Andrew Kletzien is a math and science tutor specializing in skill-building and conceptual understandings of mathematical concepts and the scientific method. He focuses on students’ understanding of the problems that various skills and concepts are meant to solve, their relationship to other ‘tools’ in students’ mathematical and scientific toolbox, and the integration of a wide variety of skills and concepts to solve multi-step or abstract problems. Andrew emphasizes the importance of directed, independent study and student experimentation in all students’ academic or test prep plans. Foundational skill-building of this kind is designed to provide students with the confidence they need to independently approach both new problems, and old problems presented with new iterations or formats.
Andrew has tutored students one-on-one and in groups since 2010, primarily working on ACT Math, ACT Science, P/SAT Math, K-12 Academic Mathematics (pre-Algebra, Algebra I, Algebra II, Geometry, Pre-Calculus, Calculus, AP Calculus), HSPT/ISEE/SSAT/HSAT Mathematics, GRE Quantitative Reasoning, the CogAT Suite, undergraduate and graduate-level social sciences and philosophy, and executive functioning coaching. He also works with families and students to develop customized ‘Directed Study’ programs, designed to enrich and propel gifted students’ academic and intellectual trajectories.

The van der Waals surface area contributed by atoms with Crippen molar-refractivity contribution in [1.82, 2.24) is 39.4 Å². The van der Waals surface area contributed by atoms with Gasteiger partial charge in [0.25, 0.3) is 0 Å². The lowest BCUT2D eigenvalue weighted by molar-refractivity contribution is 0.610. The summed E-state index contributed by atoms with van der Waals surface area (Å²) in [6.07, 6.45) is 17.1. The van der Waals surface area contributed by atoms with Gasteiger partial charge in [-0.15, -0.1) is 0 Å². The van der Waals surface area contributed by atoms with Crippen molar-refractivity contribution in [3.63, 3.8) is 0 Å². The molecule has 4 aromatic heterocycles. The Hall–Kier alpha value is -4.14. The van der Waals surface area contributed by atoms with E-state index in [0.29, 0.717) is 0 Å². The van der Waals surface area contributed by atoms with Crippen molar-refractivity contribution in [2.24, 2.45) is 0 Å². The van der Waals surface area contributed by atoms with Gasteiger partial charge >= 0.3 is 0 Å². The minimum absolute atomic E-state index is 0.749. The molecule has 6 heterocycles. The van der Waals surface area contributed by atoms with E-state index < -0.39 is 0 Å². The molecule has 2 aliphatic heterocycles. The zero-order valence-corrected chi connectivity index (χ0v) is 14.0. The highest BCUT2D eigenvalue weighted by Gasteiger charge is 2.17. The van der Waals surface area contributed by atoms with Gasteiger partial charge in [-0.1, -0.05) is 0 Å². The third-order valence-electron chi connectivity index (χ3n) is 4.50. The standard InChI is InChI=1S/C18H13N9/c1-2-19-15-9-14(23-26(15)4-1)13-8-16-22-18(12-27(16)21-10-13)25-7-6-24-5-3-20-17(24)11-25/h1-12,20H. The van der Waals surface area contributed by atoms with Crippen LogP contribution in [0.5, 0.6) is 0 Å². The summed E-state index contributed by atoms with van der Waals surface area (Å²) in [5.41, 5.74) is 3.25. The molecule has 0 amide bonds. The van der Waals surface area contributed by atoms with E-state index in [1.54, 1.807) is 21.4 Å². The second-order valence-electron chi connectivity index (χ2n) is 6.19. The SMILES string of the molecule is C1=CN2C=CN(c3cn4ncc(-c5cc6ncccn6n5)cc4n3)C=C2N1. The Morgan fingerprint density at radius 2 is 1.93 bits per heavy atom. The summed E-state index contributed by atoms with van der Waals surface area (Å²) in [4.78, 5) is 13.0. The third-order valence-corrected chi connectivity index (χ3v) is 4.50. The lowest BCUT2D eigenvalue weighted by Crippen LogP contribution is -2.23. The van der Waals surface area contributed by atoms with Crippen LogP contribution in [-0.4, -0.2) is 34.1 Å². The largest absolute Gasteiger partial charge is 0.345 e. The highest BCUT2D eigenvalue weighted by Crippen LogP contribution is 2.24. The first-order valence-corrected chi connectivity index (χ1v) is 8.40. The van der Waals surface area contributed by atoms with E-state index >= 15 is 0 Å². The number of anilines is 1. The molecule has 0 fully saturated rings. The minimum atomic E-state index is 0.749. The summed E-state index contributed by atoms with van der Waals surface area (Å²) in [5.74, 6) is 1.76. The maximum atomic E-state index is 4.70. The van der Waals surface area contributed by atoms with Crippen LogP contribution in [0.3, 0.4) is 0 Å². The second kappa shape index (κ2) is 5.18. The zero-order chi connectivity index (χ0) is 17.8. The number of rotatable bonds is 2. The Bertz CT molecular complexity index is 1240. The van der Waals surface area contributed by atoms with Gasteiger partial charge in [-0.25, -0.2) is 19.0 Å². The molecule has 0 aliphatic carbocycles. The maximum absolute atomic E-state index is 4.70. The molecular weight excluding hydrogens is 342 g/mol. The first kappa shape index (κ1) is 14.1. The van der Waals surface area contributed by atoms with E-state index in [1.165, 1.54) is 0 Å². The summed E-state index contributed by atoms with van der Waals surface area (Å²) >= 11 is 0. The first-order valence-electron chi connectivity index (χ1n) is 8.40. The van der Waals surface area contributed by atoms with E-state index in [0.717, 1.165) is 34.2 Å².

Andrew received his Bachelor’s in Political Science and Bachelor’s in Philosophy from Loyola University Chicago in 2015, and his Master’s in Social Science from the University of Chicago in 2016. Andrew served as a Teaching Assistant and Instructor at The University of Illinois at Chicago for Introduction to American Government & Politics, Introduction to International Relations, Introduction to Urban Politics, Introduction to Political Theory, and Research Methods in Political Science. His research interests include historical and contemporary social contract theories, deliberative democratic theory, contemporary analytic political and moral philosophy, contemporary moral psychology, public reason and justification frameworks, and game-theoretic and social choice models of individual preference aggregation and negotiation.